The Hangzhou Internet Court has ruled that non-fungible tokens (NFT) are virtual properties protected by law, according to the court’s summary of a recent case posted on its official Wechat account on Nov. 29.

See related article: China’s diktat against NFT trading spawns an ingenious industry 

Fast facts

  • Located in China’s southeastern province of Zhejiang, the Hangzhou Internet Court is the first court in the mainland to adopt blockchain technology in legal procedures.
  • In the case, the plaintiff sued a Hangzhou-based digital art platform for canceling an NFT sale and issuing a refund without the consent of both transacting parties. 
  • The defendant said this decision was made due to the plaintiff providing inaccurate personal details during the platform’s know-your-customer (KYC) verification process.
  • The court ruled against the plaintiff and said the Hangzhou-based firm had rightfully terminated the NFT sales contract.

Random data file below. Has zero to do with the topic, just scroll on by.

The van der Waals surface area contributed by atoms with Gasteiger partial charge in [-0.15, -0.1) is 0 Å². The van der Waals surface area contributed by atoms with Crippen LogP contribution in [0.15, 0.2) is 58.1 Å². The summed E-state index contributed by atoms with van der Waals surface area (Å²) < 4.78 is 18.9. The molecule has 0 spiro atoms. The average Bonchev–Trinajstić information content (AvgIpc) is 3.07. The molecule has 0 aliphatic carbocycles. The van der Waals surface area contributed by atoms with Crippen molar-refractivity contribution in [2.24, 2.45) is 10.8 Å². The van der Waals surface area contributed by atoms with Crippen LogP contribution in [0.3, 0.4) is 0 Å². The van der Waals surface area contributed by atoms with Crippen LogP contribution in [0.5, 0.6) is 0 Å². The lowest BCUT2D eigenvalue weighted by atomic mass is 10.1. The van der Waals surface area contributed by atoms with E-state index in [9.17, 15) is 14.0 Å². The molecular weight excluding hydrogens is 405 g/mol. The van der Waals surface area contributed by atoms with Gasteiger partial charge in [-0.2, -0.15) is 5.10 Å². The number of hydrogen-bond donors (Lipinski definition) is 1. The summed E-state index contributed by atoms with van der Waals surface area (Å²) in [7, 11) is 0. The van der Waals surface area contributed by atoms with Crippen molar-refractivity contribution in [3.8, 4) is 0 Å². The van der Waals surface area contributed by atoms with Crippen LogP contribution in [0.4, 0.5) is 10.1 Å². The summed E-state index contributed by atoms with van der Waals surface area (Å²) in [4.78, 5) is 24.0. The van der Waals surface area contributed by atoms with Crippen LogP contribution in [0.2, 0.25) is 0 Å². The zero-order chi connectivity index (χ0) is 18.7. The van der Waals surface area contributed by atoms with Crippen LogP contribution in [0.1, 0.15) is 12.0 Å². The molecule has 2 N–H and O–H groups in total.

• “The sale contract of the NFT does not violate the Chinese laws, nor does it violate regulatory guidance in China to prevent financial risks, so Chinese laws should protect it,” the court said. 
  • “As a virtual artwork, NFT collectibles condenses the creator’s original expression of art and has the value of related intellectual property rights,” the Hangzhou court said. “NFT is a unique digital asset on the blockchain based on trust and consensus mechanisms among blockchain nodes. Therefore, NFT falls into the category of virtual property.”
  • The court suggested NFTs be regulated by the E-commerce Law.
  • In April, three Chinese finance lobby groups issued a joint announcement on preventing “financial risks related to NFTs” to urge NFT platforms to adopt KYC standards to comply with money laundering requirements.

See related article: Tencent’s Huanhe allows NFT refunds, halts further sales